GSHI receives funding for SHAWNA Project: Examining social, policy and gender gaps in sexual health and HIV/AIDS care for women living with HIV

GSHI has received a 5 year grant from CIHR to launch the SHAWNA Project (Sexual Health and HIV/AIDS: Women's Longitudinal Needs Assessment) focused on the social, policy, and gender gaps in women's sexual health and HIV care across Metro Vancouver. SHAWNA is a collaboration with a diverse team of researchers, community, legal and policy experts and peers from the affected community of women living with HIV/AIDS (WLWH): including Positive Women's Network, BC Women's Hospital/ Oak Tree, BCCDC, Aboriginal Health Research Program at UVIC, YouthCo. AIDS Society, Canadian HIV/AIDS Legal Network, Pivot Legal Society and WISH Drop-In Centre Society, among others.

Recent evidence suggests an increasing number of new HIV infections among women in BC and across Canada. Moreover, the sexual and reproductive health needs of WLWH have been largely overlooked, despite that many WLWH, including in Canada, are living with or intending to have children. To date, while there is a large body of research on the individual behavioural, biological, and clinical factors that shape HIV care outcomes, we know far less about the role that laws, policies, gender, stigma, and geography play in shaping access and uptake of HIV care continuum and sexual and reproductive health for WLWH. This is of particular concern, given calls for women-centered sexual health and HIV care and growing concerns of the role of criminalization of HIV non-disclosure and its potential negative effects on women's experiences with HIV care.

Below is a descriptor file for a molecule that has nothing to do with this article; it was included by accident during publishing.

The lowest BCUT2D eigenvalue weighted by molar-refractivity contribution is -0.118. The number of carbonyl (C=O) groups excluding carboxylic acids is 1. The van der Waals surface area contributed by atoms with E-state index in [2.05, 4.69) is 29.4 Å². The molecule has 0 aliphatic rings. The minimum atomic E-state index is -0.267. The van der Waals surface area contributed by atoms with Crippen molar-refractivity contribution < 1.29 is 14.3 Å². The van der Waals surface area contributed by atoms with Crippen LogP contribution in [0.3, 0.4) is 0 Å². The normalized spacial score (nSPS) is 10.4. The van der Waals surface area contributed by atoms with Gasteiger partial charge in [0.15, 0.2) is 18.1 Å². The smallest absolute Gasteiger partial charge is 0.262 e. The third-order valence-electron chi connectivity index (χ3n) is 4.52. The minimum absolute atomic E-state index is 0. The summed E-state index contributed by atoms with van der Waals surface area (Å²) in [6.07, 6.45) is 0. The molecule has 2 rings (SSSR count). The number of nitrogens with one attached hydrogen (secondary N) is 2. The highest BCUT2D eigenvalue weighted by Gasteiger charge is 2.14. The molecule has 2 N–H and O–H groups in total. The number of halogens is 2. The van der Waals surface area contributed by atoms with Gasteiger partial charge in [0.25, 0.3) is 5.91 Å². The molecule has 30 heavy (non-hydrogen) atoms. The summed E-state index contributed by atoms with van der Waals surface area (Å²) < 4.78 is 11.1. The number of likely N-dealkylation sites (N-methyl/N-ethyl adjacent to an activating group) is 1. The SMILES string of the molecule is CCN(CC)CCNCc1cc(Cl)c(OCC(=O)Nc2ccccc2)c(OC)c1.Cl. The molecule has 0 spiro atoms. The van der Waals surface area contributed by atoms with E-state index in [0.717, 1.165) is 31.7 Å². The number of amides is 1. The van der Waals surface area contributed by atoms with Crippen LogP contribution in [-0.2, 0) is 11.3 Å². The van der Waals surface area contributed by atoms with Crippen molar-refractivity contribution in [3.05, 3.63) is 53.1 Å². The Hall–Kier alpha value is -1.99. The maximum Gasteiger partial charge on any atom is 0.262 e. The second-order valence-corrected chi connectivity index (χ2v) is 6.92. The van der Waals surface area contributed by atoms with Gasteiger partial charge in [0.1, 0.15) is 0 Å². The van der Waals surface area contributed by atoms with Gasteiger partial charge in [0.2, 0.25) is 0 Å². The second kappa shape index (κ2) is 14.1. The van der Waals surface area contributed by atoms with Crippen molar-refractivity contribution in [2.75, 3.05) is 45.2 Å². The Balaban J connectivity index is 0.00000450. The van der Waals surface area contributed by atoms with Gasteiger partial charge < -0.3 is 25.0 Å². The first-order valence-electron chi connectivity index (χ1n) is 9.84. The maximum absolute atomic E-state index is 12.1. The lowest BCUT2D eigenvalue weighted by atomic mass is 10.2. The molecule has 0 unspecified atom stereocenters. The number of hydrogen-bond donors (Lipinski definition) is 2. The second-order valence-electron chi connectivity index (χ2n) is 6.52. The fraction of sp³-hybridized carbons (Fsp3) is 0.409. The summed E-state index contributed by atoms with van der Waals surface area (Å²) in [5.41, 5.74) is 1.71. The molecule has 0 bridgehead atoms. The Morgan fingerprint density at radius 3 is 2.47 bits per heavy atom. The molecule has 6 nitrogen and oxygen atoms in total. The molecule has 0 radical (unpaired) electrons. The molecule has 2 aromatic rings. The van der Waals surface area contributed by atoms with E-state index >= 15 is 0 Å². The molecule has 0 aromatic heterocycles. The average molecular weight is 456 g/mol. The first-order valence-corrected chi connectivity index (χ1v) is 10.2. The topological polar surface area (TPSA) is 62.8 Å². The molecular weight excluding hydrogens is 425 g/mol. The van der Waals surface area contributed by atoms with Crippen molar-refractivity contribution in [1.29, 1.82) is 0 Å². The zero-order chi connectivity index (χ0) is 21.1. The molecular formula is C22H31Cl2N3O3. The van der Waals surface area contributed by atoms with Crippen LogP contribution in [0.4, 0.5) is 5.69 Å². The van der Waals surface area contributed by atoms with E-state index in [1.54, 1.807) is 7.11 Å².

Given limited studies conducted over time, SHAWNA aims to interview and follow 500 WLWH in Metro Vancouver, Canada over the next five years. This study hope to create an evidence-base to inform improved women-centered sexual health and HIV care. Knowledge translation and exchange will be conducted throughout the study, which will play a key role in informing policy and programs that best promote women-centered sexual health and HIV care in BC, and can be replicated across Canada.